Edited by Reid Trummel
Stuck pistons in the
brake calipers can sometimes become really stuck. The normal method to
"unstuck" them is to blow compressed air into either one of the holes for
the bleed nipple or into the brake pipe nipple. To do this, first make
sure that the other hole (the bleed nipple or the brake pipe nipple, whichever
one you're not using to blow in the compressed air) is blocked. Then insert
a piece of wood between the pistons in order to dampen the impact when
the piston releases.
Piston that wouldn´t
let go eventhough grease was used through the bleed nipple hole.
If the compressed air
method is not successful, try the grease gun method. It works along the
same principles, but you fit a pointed end to your grease gun and hold
that pointed end very tight to one of the brake fluid holes in the caliper.
This method will exert a much higher pressure on the pistons than the compressed
air method will. However, if the pistons really are stuck, chances are
that you will not beable to keep the pointed end firmly enough against
the hole and thus the grease will leak out.
Tapping a hole in the
piston in order to fit a grease nipple.
Now is the time to become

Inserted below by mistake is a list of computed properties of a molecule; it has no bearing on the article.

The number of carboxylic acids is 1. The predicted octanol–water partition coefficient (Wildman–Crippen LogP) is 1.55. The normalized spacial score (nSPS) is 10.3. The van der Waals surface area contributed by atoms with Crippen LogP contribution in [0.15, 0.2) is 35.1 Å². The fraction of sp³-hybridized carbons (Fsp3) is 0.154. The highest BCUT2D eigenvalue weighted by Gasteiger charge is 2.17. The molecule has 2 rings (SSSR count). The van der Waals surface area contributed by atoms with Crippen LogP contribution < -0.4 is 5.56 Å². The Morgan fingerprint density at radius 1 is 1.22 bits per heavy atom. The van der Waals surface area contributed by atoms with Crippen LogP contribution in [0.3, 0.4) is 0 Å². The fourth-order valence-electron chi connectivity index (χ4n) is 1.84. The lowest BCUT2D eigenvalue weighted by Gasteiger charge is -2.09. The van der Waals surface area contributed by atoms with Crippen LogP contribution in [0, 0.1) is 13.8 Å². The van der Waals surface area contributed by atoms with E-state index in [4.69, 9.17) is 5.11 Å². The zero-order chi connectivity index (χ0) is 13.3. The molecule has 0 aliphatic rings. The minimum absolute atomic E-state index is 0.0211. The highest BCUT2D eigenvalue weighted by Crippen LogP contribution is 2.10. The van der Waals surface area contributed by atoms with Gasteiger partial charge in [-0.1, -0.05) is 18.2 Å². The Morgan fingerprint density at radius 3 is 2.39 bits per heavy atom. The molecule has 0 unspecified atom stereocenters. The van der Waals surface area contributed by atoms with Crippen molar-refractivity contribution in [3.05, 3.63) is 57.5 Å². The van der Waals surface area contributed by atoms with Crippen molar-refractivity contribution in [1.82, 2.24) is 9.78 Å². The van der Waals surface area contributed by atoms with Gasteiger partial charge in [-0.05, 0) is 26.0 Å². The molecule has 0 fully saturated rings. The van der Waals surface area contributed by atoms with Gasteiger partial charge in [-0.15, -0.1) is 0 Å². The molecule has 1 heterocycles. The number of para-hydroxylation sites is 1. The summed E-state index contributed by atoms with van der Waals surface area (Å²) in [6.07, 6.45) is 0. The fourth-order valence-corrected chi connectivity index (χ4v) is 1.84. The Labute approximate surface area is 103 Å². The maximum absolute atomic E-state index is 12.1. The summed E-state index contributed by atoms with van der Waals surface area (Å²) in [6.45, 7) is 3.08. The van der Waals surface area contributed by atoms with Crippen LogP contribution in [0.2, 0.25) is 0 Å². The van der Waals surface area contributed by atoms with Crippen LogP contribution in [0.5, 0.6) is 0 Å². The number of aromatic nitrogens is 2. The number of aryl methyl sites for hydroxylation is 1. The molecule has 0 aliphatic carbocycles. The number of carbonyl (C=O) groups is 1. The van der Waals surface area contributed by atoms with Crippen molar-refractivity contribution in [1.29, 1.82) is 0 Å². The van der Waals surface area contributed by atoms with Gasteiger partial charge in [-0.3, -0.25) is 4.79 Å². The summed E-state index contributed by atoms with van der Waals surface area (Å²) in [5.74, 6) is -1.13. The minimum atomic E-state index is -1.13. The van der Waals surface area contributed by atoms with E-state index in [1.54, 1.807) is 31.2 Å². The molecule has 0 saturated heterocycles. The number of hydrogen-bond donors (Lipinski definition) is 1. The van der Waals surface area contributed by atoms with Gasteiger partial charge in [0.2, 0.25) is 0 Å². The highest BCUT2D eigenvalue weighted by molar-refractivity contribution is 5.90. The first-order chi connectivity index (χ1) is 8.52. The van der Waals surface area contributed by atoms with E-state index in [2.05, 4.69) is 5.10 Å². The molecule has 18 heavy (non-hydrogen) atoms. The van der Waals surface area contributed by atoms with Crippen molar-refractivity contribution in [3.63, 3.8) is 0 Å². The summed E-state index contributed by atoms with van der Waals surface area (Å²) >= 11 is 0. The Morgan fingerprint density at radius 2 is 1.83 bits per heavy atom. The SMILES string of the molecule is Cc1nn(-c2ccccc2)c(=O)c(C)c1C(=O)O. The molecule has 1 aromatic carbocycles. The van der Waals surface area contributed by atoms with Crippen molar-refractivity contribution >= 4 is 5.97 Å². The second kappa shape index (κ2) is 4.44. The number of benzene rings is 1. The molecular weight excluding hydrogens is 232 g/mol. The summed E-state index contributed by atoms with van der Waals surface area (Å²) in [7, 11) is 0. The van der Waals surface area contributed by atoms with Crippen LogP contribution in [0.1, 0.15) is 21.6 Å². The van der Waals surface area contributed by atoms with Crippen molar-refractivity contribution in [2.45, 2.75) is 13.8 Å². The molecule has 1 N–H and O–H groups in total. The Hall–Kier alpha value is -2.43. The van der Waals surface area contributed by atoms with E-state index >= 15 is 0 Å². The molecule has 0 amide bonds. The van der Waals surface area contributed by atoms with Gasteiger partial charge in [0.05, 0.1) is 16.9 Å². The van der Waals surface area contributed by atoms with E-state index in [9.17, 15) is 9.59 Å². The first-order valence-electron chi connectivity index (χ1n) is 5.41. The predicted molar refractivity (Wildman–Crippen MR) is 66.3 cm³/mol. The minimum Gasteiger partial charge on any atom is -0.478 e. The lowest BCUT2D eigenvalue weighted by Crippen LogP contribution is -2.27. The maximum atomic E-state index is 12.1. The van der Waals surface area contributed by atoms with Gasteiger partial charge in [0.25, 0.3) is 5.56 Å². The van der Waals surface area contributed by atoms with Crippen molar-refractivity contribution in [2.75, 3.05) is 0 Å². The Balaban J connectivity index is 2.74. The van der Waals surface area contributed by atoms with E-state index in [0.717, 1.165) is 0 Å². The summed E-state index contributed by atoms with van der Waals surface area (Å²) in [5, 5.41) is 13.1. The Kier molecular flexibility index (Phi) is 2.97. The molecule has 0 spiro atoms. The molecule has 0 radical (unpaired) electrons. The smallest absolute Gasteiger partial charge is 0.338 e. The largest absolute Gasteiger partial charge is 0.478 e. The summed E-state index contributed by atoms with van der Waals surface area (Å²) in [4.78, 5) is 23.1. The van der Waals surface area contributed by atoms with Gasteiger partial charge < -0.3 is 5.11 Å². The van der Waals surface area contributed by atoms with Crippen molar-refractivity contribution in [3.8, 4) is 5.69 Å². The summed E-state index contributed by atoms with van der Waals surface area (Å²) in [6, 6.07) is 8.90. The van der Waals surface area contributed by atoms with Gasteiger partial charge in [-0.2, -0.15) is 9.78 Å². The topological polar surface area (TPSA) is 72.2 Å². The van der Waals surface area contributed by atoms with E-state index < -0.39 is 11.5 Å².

"radical." First you split the calipers. This is something that many people
are afraid to do since it is stated in Girling manuals that this is strictly
forbidden. However, Girling gives no reason as to why this practice should
be avoided. I cannot take any responsibility for what can happen if someone
reads this article and decides to split his calipers, but I can say that
I have done it with many calipers and never had a problem. Myself, I prefer
this practice to scrapping calipers with stuck pistons. It also gives one
the opportunity to change the seal between the caliper halves, the condition
of which can leave a lot to be desired after 40+ years. It is important
to use a rectangular-section O-ring (flat, like metal washer) for this
as it has been manufactured to function in a brake fluid environment. An
ordinary O-ring (with a round section) may not be compatible with brake
fluid, since most of them are manufactured to function only with oil and
After your calipers are
split, you next drill a hole through the piston with a suitable diameter
drill, so that the hole can be tapped to fit a grease nipple (see photo).
Then you block off the brake fluid passage by clamping the caliper half
in a vice with a piece of rubber mat covering the passage. One of the caliper
halves is easy to clamp in the vice. In order to clamp the other half you
must use two of the caliper bolts as seen in the photo.
Caliper bolts used
so that the caliper half can be clamped in the vise.
Then attach your grease
gun to the nipple and start pumping it. You will find that the stuck piston
comes out very easily and in a very controlled way. I have yet to experience
a piston that will not release when subjected to this treatment.
After completing this
operation you will of course have to replace the pistons, the seals and
the dust seals. I recommend that you fit stainless pistons as they are
available for both types of calipers used on Healeys.
Restored caliper half
fitted with new seals and stainless piston. Please observe the correct
square section O-ring, top left corner.